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Turbulence and cross-slope transport off Antarctica and California


Onshore penetration of oceanic water across the Antarctic continental slope (ACS) plays a major role in global sea level rise by delivering heat to the Antarctic marginal seas, thus contributing to the basal melting of ice shelves. We show that the time-mean and eddy components of the onshore Heat Transport (HT) around the Antarctic Continental Margin (ACM) in a global 0.1° coupled ocean-sea ice model add up to O(20 TW) in the annual average. The contributions from eddy advection, eddy stirring, and mean flow advection to the total onshore HT vary regionally. The time-mean component governs the seasonal variability of the total HT and largely cancels the eddy component. We examine the depth-integrated vorticity balance of this simulation to gain further insigth into the dynamics of these processes. Maps of the time-averaged depth-integrated vorticity budget terms and time series of the spatially-averaged, depth-integrated vorticity budget terms reveal that the flow in the Amundsen, Bellingshausen and Weddell Seas and in the western portion of East Antarctica, is closer to an approximate Topographic Sverdrup Balance compared to other segments of the ACM. This suggests that the surface-stress curl, imparted by the wind and the sea ice, has the potential to contribute to the meridional, approximately cross-slope, transport to a greater extent in some segments of the ACM than others.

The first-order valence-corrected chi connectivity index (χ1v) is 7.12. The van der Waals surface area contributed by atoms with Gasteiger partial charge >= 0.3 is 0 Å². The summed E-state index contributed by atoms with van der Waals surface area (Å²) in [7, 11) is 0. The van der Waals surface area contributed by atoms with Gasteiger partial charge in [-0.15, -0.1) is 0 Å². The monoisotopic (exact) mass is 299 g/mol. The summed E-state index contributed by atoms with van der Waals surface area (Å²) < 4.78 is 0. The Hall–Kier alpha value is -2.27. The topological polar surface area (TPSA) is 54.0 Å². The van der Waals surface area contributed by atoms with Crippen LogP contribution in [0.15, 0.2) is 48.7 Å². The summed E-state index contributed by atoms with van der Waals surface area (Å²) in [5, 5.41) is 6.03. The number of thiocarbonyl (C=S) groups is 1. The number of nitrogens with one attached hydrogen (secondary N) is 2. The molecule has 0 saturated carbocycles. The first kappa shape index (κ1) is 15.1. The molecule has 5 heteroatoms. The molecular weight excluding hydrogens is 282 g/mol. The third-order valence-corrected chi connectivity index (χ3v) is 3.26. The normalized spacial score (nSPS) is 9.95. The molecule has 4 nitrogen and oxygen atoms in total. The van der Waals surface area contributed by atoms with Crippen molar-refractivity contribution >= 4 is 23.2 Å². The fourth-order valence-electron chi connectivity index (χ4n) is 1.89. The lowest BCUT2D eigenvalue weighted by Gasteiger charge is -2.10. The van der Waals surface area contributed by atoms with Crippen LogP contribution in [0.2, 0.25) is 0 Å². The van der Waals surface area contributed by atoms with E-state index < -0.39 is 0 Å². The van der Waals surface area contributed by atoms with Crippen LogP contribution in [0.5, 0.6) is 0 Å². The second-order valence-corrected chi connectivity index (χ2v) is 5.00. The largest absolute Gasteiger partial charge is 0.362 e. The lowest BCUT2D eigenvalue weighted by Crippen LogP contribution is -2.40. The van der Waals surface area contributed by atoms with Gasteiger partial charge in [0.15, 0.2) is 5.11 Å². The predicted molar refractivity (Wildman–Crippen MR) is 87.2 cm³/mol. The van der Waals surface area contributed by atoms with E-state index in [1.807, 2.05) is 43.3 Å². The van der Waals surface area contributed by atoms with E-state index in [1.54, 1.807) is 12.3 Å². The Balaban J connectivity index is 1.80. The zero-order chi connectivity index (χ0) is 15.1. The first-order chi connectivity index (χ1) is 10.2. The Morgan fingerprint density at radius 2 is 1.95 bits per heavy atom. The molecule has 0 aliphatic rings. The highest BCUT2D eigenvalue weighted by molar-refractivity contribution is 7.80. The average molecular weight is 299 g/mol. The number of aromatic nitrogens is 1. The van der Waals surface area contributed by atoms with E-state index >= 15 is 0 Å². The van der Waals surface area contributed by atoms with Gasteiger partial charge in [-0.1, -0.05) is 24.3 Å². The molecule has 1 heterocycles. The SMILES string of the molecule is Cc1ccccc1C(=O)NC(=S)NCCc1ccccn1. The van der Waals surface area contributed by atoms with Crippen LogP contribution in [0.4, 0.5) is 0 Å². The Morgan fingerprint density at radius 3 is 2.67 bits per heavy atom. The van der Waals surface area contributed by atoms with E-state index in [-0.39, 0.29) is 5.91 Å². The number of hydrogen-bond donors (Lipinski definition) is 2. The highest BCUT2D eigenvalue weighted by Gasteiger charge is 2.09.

In the second part of this thesis, we describe the observed spatio-temporal variability and vertical structure of turbulent Reynolds stresses in a stratified mid-latitude inner-shelf with an energetic internal wave climate. We link the Reynolds stresses to different physical processes, namely internal bores, mid-water shear instabilities within vertical shear events related to wind-driven subtidal along-shelf currents; and non-turbulent stresses related to incoming Nonlinear Internal Wave (NLIW) trains. Among other conclusions, the results highlight that internal bores and shoaling NLIWs may also be important dynamical players in other inner-shelves with energetic internal waves. In the mesoscale, simulations and an along-isobath survey suggest that the balanced-to-unbalanced transition along the 50 m isobath is at 12-22 km, and that baroclinic instability of the subtidal along-shelf flow is a plausible explanation for the cross-shelf structure of the transition scale.

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